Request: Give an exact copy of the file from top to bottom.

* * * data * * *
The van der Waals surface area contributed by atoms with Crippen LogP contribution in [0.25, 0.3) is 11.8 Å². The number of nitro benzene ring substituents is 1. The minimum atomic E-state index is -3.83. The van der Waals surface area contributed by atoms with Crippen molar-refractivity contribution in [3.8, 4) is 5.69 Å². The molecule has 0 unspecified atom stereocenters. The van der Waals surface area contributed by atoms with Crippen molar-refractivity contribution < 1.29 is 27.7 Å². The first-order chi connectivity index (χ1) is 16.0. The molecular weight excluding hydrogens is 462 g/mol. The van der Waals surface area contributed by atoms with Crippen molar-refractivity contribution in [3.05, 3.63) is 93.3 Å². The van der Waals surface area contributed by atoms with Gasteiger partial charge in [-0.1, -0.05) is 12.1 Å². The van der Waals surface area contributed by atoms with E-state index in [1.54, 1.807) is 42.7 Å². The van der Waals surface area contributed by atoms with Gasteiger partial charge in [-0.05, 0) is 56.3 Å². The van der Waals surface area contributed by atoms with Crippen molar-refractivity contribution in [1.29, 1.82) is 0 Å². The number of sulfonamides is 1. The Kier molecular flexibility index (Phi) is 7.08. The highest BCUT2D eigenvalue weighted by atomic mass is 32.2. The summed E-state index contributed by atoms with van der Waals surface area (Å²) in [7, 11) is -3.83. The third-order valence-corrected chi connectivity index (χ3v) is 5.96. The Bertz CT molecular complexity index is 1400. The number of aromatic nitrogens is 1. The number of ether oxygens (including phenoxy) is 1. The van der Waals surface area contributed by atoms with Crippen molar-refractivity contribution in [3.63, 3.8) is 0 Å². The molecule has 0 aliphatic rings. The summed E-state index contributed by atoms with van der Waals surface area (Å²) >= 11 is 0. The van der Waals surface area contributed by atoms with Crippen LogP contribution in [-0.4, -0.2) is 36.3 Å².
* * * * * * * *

The van der Waals surface area contributed by atoms with Crippen LogP contribution in [0.25, 0.3) is 11.8 Å². The number of nitro benzene ring substituents is 1. The minimum atomic E-state index is -3.83. The van der Waals surface area contributed by atoms with Crippen molar-refractivity contribution in [3.8, 4) is 5.69 Å². The molecule has 0 unspecified atom stereocenters. The van der Waals surface area contributed by atoms with Crippen molar-refractivity contribution < 1.29 is 27.7 Å². The first-order chi connectivity index (χ1) is 16.0. The molecular weight excluding hydrogens is 462 g/mol. The van der Waals surface area contributed by atoms with Crippen molar-refractivity contribution in [3.05, 3.63) is 93.3 Å². The van der Waals surface area contributed by atoms with Gasteiger partial charge in [-0.1, -0.05) is 12.1 Å². The van der Waals surface area contributed by atoms with E-state index in [1.54, 1.807) is 42.7 Å². The van der Waals surface area contributed by atoms with Gasteiger partial charge in [-0.05, 0) is 56.3 Å². The van der Waals surface area contributed by atoms with Crippen molar-refractivity contribution in [1.29, 1.82) is 0 Å². The number of sulfonamides is 1. The Kier molecular flexibility index (Phi) is 7.08. The highest BCUT2D eigenvalue weighted by atomic mass is 32.2. The summed E-state index contributed by atoms with van der Waals surface area (Å²) in [7, 11) is -3.83. The third-order valence-corrected chi connectivity index (χ3v) is 5.96. The Bertz CT molecular complexity index is 1400. The number of aromatic nitrogens is 1. The number of ether oxygens (including phenoxy) is 1. The van der Waals surface area contributed by atoms with Crippen molar-refractivity contribution in [3.63, 3.8) is 0 Å². The molecule has 0 aliphatic rings. The summed E-state index contributed by atoms with van der Waals surface area (Å²) >= 11 is 0. The van der Waals surface area contributed by atoms with Crippen LogP contribution in [-0.4, -0.2) is 36.3 Å².